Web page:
Publication Abstracts

Ye et al. 2020

Ye, Z., X. Qiu, J. Chen, D. Cammarano, Z. Ge, A.C. Ruane, L. Liu, L. Tang, W. Cao, B. Liu, and Y. Zhu, 2020: Impacts of 1.5°C and 2.0°C global warming above pre-industrial on potential winter wheat production of China. Eur. J. Agron., 120, 126149, doi:10.1016/j.eja.2020.126149.

Keeping global temperatures below 2.0°C above pre-industrial condition and pursuing efforts toward the more ambitious 1.5°C goal in the late 21st century was the main target from the Paris Agreement in 2015. Here we assessed the likely challenges for the China's winter wheat production under 1.5°C and 2.0°C increase of global temperature, with four wheat crop models (CERES-Wheat, Nwheat, WheatGrow, and APSIM-Wheat) and the latest climate projections from the Half a degree Additional warming, Prognosis and Projected Impacts project (HAPPI). Instead of using average "winter type" wheat cultivar, and same management and soil inputs for whole region, location-specific winter wheat cultivars with local agronomic information were calibrated for each of the representative wheat growing area of China, allowing a better spatial agronomic representation of the whole wheat planting area. The mean growing season temperature (GST) during the winter wheat vegetative stage was projected to increase by 0.6 to 1.4°C for the 1.5°C scenario, and 0.9 to 1.8°C for the 2.0°C scenario, while during the reproductive stage was decreased between 0 and 0.9°C for the 1.5°C scenario and -0.3 and 1.1°C for the 2.0°C scenario. Growing season duration (GSD) for the whole period was shortened by 6 to 15 days for the 1.5°C scenario and 8 to 18 days for the 2.0°C scenario, as a result of higher GST under global warming. Increase in GST and decrease in GSD was more obvious in the Southwest Subregion (SWS) than subregions in the north. The shortening GSD for the whole wheat growth period was mostly from the shortening vegetative period, as no appreciable difference in number of days from anthesis to maturity was found for the whole regions. Although there is variability among models, the indication is that wheat yields were projected to increase in the North Subregion (NS), the Huang-Huai Subregion (HHS), and the Middle-lower Researches of Yangzi River Subregion (MYS), but to decrease in the SWS under two warming scenarios. The effects of elevated CO2 concentration were mostly beneficial and tended to offset the negative impacts of increasing temperature at both global warming scenarios, with a rate of 7-14% yield increase per 100-ppm, except for locations with GST of baseline higher than 11°C. Aggregating to regional wheat production, the total winter wheat production of China was projected to increase by 2.8% (1.6% to 3.0%, 25th percentile to 75th percentile) and 8.3% (7.0% to 9.6%, 25th percentile to 75th percentile) under 1.5°C and 2.0°C scenarios, and most of increase was observed in the north subregions due to the largest wheat planting area. Our results will lay the foundation for developing adaptation strategies to future climate change to ensure China and global wheat supply and food security.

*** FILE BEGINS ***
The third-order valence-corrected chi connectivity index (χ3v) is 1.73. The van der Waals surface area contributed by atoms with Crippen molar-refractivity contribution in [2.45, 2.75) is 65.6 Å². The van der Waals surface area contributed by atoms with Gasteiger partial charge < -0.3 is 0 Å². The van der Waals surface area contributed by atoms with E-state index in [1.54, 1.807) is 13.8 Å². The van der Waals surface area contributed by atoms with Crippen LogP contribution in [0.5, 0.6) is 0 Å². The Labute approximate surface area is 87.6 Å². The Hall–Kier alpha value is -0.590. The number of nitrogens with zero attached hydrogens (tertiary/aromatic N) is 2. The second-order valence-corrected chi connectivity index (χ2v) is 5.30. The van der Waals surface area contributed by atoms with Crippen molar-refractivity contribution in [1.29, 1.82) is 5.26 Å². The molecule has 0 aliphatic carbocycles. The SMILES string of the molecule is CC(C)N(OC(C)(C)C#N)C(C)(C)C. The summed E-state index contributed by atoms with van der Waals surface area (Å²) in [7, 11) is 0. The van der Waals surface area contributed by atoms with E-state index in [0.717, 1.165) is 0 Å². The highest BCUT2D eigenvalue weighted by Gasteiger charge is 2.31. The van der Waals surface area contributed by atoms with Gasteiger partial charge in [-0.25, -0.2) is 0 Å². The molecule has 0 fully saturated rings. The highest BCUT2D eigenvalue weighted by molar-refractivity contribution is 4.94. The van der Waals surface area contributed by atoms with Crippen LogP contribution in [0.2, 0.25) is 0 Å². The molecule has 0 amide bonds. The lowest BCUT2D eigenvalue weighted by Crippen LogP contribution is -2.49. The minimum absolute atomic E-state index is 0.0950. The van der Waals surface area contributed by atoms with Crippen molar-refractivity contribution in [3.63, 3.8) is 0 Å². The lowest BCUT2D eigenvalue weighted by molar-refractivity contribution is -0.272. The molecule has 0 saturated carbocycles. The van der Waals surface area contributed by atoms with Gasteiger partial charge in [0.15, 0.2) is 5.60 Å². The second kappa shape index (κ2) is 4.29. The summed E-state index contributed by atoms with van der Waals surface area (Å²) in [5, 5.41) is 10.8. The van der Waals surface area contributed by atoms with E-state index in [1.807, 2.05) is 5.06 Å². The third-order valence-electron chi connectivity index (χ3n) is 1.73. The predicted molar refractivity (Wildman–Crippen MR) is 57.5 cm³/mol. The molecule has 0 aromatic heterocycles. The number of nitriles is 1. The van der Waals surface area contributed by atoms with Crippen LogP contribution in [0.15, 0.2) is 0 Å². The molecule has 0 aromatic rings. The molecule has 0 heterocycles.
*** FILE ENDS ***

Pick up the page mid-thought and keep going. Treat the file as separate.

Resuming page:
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BibTeX Citation

  author={Ye, Z. and Qiu, X. and Chen, J. and Cammarano, D. and Ge, Z. and Ruane, A. C. and Liu, L. and Tang, L. and Cao, W. and Liu, B. and Zhu, Y.},
  title={Impacts of 1.5°C and 2.0°C global warming above pre-industrial on potential winter wheat production of China},
  journal={Eur. J. Agron.},

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RIS Citation

ID  - ye04000e
AU  - Ye, Z.
AU  - Qiu, X.
AU  - Chen, J.
AU  - Cammarano, D.
AU  - Ge, Z.
AU  - Ruane, A. C.
AU  - Liu, L.
AU  - Tang, L.
AU  - Cao, W.
AU  - Liu, B.
AU  - Zhu, Y.
PY  - 2020
TI  - Impacts of 1.5°C and 2.0°C global warming above pre-industrial on potential winter wheat production of China
JA  - Eur. J. Agron.
VL  - 120
SP  - 126149
DO  - 10.1016/j.eja.2020.126149
ER  -

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